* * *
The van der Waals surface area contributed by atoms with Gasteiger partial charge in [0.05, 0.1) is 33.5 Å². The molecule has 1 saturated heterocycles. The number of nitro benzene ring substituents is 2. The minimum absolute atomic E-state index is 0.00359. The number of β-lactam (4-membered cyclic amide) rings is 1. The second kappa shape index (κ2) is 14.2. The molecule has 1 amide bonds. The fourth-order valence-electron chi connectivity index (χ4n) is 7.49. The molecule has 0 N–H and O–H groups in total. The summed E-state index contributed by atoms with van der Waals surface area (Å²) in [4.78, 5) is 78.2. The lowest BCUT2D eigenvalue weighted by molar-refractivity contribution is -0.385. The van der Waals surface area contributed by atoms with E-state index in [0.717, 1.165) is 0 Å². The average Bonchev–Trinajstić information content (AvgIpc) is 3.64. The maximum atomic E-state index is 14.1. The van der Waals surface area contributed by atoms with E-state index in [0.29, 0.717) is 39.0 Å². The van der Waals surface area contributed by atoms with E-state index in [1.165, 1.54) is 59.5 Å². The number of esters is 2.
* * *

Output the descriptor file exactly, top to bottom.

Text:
The van der Waals surface area contributed by atoms with Gasteiger partial charge in [0.05, 0.1) is 33.5 Å². The molecule has 1 saturated heterocycles. The number of nitro benzene ring substituents is 2. The minimum absolute atomic E-state index is 0.00359. The number of β-lactam (4-membered cyclic amide) rings is 1. The second kappa shape index (κ2) is 14.2. The molecule has 1 amide bonds. The fourth-order valence-electron chi connectivity index (χ4n) is 7.49. The molecule has 0 N–H and O–H groups in total. The summed E-state index contributed by atoms with van der Waals surface area (Å²) in [4.78, 5) is 78.2. The lowest BCUT2D eigenvalue weighted by molar-refractivity contribution is -0.385. The van der Waals surface area contributed by atoms with E-state index in [0.717, 1.165) is 0 Å². The average Bonchev–Trinajstić information content (AvgIpc) is 3.64. The maximum atomic E-state index is 14.1. The van der Waals surface area contributed by atoms with E-state index in [0.29, 0.717) is 39.0 Å². The van der Waals surface area contributed by atoms with E-state index in [1.165, 1.54) is 59.5 Å². The number of esters is 2.